A New Jersey Islamic society suing a township planning board for rejecting its proposal to build a mosque because of alleged anti-Muslim animus filed a motion in federal court Friday to quash a resolution the board passed in April providing the group an opportunity for a rehearing.
The Islamic Society of Basking Ridge, whose application to construct a 4,252 square-foot mosque was denied in December after four years of hearings, argues that the Bernards Township Planning Board lost jurisdiction over the society's land-use application once the society decided to challenge the board's rejection in court on March 10. As a result, the board should not have issued its April 19 resolution giving the society 90 days to resubmit its plans, the society contends.
The board has said it rejected the proposed mosque because the plan failed to satisfy certain land-use requirements, but the society alleges the board applied different land-use standards to Muslim and non-Muslim houses of worship.
"The planning board is attempting to retrospectively manufacture evidence supportive of its defenses and by doing so has exposed its willingness to leverage its municipal powers to circumvent this court's jurisdiction," the motion reads.
Bernards Township Mayor Carol Bianchi told NBC News in a statement that she was disappointed the society filed the motion.
"I have no doubt the planning board was acting in good faith by passing the resolution," she said. "The motions filed by plaintiffs, however, do not seem to indicate a good faith desire to resolve the issues."
Adeel A. Mangi, an attorney for the society, told NBC News that neither he nor Mohammad Ali Chaudry, president and founder of the Islamic Society of Basking Ridge, had any comment. Howard B. Mankoff, who represents the planning board, did not return a request for comment.
In March, the Islamic Society of Basking Ridge filed a 112-page lawsuit in U.S. District Court in New Jersey, accusing the board of religious discrimination in denying the society's application after 39 public hearings, the first of which was held on Aug. 7, 2012. Both before and after, the society alleges it was targeted with anti-Islamic sentiment.
One flyer distributed in the community asked whether terrorist acts are "something they taught in your mosques and at home," according to the complaint. A website called barenakedislam.com posted an article about the proposed mosque with its own embedded commentary and included such statements as "nobody wants to live near potential terrorists," the lawsuit said.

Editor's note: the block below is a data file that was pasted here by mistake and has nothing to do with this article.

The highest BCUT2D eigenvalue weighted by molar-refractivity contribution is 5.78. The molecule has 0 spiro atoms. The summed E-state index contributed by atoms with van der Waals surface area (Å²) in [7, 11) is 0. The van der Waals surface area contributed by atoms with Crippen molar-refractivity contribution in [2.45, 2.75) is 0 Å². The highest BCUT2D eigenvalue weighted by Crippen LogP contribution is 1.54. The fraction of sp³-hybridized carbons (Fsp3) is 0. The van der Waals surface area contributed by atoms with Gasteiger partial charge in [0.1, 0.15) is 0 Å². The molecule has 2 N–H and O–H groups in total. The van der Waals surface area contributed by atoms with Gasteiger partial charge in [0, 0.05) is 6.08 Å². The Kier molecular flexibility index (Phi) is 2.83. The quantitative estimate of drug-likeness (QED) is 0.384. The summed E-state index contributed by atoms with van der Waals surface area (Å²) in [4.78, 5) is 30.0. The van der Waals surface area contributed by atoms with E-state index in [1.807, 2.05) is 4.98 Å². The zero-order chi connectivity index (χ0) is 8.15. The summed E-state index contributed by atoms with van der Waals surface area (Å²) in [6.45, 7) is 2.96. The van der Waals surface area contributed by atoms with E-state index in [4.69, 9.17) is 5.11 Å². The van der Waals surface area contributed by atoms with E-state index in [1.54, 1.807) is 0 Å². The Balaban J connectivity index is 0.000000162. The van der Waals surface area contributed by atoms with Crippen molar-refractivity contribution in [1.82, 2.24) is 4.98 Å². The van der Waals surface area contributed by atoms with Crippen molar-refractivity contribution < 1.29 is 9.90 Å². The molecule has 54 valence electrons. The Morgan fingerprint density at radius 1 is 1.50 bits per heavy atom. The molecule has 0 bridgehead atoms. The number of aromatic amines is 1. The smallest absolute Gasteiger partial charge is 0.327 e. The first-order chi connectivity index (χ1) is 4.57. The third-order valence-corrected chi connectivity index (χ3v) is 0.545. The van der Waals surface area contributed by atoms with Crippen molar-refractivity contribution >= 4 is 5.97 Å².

And the society's mailbox, court papers said, was defaced with three-inch stickers to change its acronym from "ISBR" to "ISIS."
While the society's proposal was still before the board, the township committee passed an ordinance in October 2013 changing the zoning rules for houses of worship, conditions the society said were "hard or impossible-to-meet," according to the lawsuit. In the resolution that the society is challenging, the board promised to review a reapplication based on zoning regulations in effect for a residential area when the society filed its proposal in 2012.
In December, the board turned down the society's proposed mosque because it did not fulfill certain ordinance requirements, including complying with landscaping and fencing regulations, submitting compliant stormwater drainage plans, and designing a parking lot that would allow fire trucks access, according to the resolution. Bianchi, the township mayor, has said the resolution demonstrates that "anyone who knows our planning board members trusts that each made his/her decision based upon land use considerations and not religion."
But the society alleges the board capitulated to anti-Muslim animus in the community in rejecting its application. The motion Friday asks the court to enjoin the planning board from further acting on the society's application, unless the court sends it back to the board or the board's action is to bring about a settlement.
In a separate filing Friday, the society asked the court for a partial judgement to void as unconstitutional portions of a township ordinance that allowed the planning board to allegedly apply a different standard in deciding the required amount of parking for the proposed mosque.
The planning board determined the mosque needed 107 parking spaces, more than double the 50 required by township ordinance under a ratio for houses of worship, the filing reads.
"The Planning Board then leveraged its parking determination to generate a litany of other pretextual bases for denial, e.g., quibbling over the placement of a drainage basin forced into its proposed location by the supersized parking lot," according to the motion.
The society is asking that oral arguments be scheduled for both motions.